Normal keratinocytes have a relatively high, age-dependent proliferative index. However, epidermal thickness is maintained at a relatively constant level throughout most of life, suggesting that an equilibrium exists among keratinocyte cell birth, squamae formation, and sloughing of the stratum corneum (Stanulis-Praeger and Gilchrest, Growth factor responsiveness declines during adulthood for human skin-derived cells. Mech. Ageing Dev.,35:185–98, 1986; Laplante et al., Mechanisms of wound reepithelialization: hints from a tissue-engineered reconstructed skin to long-standing questions. FASEB J., 15:2377–89, 2001). This equilibrium is highly influenced by innervation of the skin. Hsieh and colleagues have shown that, within seventy-two hours of denervation, there is a marked and significant thinning of the epidermis (Hsieh and Lin, Modulation of keratinocyte proliferation by skin innervation. J. Invest. Dermatol., 113:579–86, 1999), raising the possibility that denervation negatively affects the keratinocyte mitotic index. In the same study, Hsieh and colleagues examined BrdU incorporation in denervated rat skin. They noted that it was reduced to almost half of the incorporation on the contralateral side of the same animal, and that epidermal thickness was reduced by 70% within four days (Hsieh and Lin, Modulation of keratinocyte proliferation by skin innervation. J. Invest. Dermatol., 113:579–86, 1999). These data are consistent with a model in which denervation of the skin leads to a reduction in keratinocyte growth, resulting in epidermal thinning.

Importantly, the alterations in keratinocyte and Langerhans cell anatomy and functionality are reversible. By three months following mechanical nerve transection, axons have regenerated into denervated areas, and epidermal thickness has returned to baseline, as has the keratinocyte proliferative rate (Huang et al., Influence of cutaneous nerves on keratinocyte proliferation and epidermal thickness in mice. Neuroscience, 94:965–73, 1999).

One possible explanation for the above findings is that, in the absence of sensory innervation, there is a decrease in blood flow to the target field. Such an alteration may result in either the accumulation of inhibitory molecules—which would then negatively affect keratinocyte growth—or a reduction in the delivery of one or more growth factors to the dermal/epidermal boundaries—which might also reduce keratinocyte proliferation. This hypothesis is consistent with the known pathophysiology of diabetes, in which there is microvascular damage, peripheral neuropathy, and thinning of the skin, with a propensity toward the development of ulcers. However, while it is an attractive hypothesis, it lacks support in the literature.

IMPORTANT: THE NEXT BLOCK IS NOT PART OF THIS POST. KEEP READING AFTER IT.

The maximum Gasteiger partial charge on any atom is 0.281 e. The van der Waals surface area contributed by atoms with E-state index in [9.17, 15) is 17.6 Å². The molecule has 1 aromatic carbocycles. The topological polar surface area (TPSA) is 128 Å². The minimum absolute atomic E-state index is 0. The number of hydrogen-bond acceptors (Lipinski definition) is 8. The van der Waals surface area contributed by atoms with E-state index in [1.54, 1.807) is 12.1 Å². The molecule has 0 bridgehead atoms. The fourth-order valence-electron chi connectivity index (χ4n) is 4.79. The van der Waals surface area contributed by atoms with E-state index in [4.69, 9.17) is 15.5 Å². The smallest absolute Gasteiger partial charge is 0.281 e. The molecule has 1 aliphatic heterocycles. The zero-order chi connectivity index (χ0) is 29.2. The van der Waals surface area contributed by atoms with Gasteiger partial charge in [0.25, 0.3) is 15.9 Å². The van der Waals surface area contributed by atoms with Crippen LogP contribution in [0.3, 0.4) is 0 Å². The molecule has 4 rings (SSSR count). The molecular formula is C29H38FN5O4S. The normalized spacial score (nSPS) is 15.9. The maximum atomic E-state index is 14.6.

For example, Monteiro-Riviere and colleagues have demonstrated in a number of species that there is no correlation between blood flow and epidermal thickness (Monteiro-Riviere et al., Interspecies and interregional analysis of the comparative histologic thickness and laser Doppler blood flow measurements at five cutaneous sites in nine species. J. Invest. Dermatol., 95:582–86, 1990; Monteiro-Riviere et al., Laser Doppler measurements of cutaneous blood flow in ageing mice and rats. Toxicol. Lett., 57:329–38, 1991). Thus, the epidermal thinning that occurs after denervation appears to result from a direct inter-relationship between sensory fibers and keratinocytes. The foregoing observations also raise questions as to the perceived etiology of stasis ulcers. While the dogma holds that decubital ulcers are the result of poor blood flow and blood pooling in the skin, this has never been demonstrated or tested rigorously. Given the above-described data, it is possible that these ulcers develop as a result of pressure-induced peripheral nerve damage and subsequent thinning of the skin.